Third molar that are partially erupted or are placed in a mesioangular or horizontal impaction are in risk of damage to second molar in form of development of caries in distal cervical region [23]. In present study 59% and 38% in Mandible and Maxilla respectively were seen to cause damage to adjacent second molar in form of caries or resorption.

Partially erupted Mesio-angular or Horizontally impacted third molars that contact the cement enamel junction of the second molar place this tooth at risk of developing caries in the distal cervical region. Sheikh et al. [24] study reported mandibular molars were more susceptible of causing damage to adjacent 2nd molars than their Maxillary counterpart. Pankaj Yadav et al. [25] studied 1187 radiographs and concluded that 2nd molar damage due to 3rd molar angulation was more frequent in mandible (9.6%) than maxilla (5.4%).

Among pathologies associated with third molars, radiographic findings in our study concluded microdontia to the most common feature on panoramic radiograph which is also stated by Sharma et al. [26] who confirms that Microdontia is most commonly seen in maxillary lateral incisors and third molars.

Conclusion

The present study has given us some insight on radiographic variations observed in third molars of Patients attending Dow University OPD. Variations in our results from other studies can be accounted for different classification techniques used by other researchers such as use of 3D CBCT and etc. for more precise results, Cultural and ethnic diversity among different populations and different sample sizes and target population.

Implications of present study is females are accounting for more damage to adjacent second molars and probability of cyst and other pathologies and also have Inferior alveolar nerve at the level of Mandibular Molar roots, thus an OPG especially for young females can be essential in order to save adjacent tooth and other pathologies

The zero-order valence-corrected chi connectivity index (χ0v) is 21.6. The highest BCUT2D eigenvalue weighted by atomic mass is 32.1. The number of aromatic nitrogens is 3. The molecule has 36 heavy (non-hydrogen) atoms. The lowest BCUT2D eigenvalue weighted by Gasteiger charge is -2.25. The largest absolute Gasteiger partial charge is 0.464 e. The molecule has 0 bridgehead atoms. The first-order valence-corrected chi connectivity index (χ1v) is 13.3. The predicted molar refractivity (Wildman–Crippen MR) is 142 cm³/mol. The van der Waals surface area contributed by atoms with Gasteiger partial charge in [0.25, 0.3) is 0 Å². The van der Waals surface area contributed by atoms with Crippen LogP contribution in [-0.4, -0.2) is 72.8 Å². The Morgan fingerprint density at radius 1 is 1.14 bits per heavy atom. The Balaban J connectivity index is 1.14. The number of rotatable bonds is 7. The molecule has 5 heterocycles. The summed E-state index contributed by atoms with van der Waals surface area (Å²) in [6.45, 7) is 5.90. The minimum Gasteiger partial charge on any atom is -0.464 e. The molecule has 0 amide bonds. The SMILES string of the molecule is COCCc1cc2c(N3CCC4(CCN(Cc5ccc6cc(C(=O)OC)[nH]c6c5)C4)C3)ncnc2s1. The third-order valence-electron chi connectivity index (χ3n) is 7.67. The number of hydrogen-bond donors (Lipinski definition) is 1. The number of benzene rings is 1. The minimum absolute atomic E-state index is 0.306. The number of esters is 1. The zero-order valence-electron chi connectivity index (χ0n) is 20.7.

Reports of present findings can help in early diagnosis in different types of impactions, which could further aid in early intervention in order to save the adjacent dentition.

Further studies are needed to compare variations in third molars in OPDS across the country by advanced radiographic techniques to get more detail reports on third molar variations.

References

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Editorial Information

Editor-in-Chief

S C. Batterman
University of Pennsylvania

Article Type

Research Article

Publication history

Received date: June 05, 2017
Accepted date: June 15, 2017
Published date: June 19, 2017

Copyright

©2017 Baber H. This is an open-access article distributed under the terms of the Creative Commons Attribution License, which permits unrestricted use, distribution, and reproduction in any medium, provided the original author and source are credited.

Citation

Jamil G, Syed M, Baber H, Abbas Z, Khalid M, et al. (2017) 3rd Molar variations via radiograph. Biol Eng Med 2: DOI: 10.15761/BEM.1000121

Corresponding author

Hasan Baber BDS,Msc(UK),

Pg Dip(UK),MBA(UK), Assistant Professor, Dow University of Health Sciences, Karachi, Pakistan

E-mail : bhuvaneswari.bibleraaj@uhsm.nhs.uk

Figure 1. Number and Type of 3rd Molar Impactions According to Age.

Figure 2. Number and Type of 3rd Molar Impactions According to Gender.

Figure 3. Relative Distance of Mandibular 3rd Molars from Inferior Alveolar Nerve According to Gender.

Figure 4. Length and Number of Roots of 3rd Molar According to Gender

Figure 5. 2nd Molar Damage, Ankylosis of 3rd Molars, Bdrs, Pathologies Associated with 3rd Molar Etc